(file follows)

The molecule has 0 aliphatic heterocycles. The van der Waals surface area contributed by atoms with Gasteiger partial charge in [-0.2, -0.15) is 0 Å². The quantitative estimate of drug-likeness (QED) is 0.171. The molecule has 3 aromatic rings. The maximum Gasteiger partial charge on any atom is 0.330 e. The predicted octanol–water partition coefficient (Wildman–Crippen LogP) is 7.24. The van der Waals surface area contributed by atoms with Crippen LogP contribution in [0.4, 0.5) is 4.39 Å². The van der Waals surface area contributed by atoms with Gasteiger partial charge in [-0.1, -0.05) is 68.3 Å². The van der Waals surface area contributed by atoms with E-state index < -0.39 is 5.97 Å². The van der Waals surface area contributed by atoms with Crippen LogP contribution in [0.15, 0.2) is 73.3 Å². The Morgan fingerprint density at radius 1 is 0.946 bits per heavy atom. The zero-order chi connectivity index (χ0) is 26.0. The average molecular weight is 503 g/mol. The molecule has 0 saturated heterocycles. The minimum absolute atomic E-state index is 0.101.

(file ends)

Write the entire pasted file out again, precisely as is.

The molecule has 0 aliphatic heterocycles. The van der Waals surface area contributed by atoms with Gasteiger partial charge in [-0.2, -0.15) is 0 Å². The quantitative estimate of drug-likeness (QED) is 0.171. The molecule has 3 aromatic rings. The maximum Gasteiger partial charge on any atom is 0.330 e. The predicted octanol–water partition coefficient (Wildman–Crippen LogP) is 7.24. The van der Waals surface area contributed by atoms with Crippen LogP contribution in [0.4, 0.5) is 4.39 Å². The van der Waals surface area contributed by atoms with Gasteiger partial charge in [-0.1, -0.05) is 68.3 Å². The van der Waals surface area contributed by atoms with E-state index < -0.39 is 5.97 Å². The van der Waals surface area contributed by atoms with Crippen LogP contribution in [0.15, 0.2) is 73.3 Å². The Morgan fingerprint density at radius 1 is 0.946 bits per heavy atom. The zero-order chi connectivity index (χ0) is 26.0. The average molecular weight is 503 g/mol. The molecule has 0 saturated heterocycles. The minimum absolute atomic E-state index is 0.101.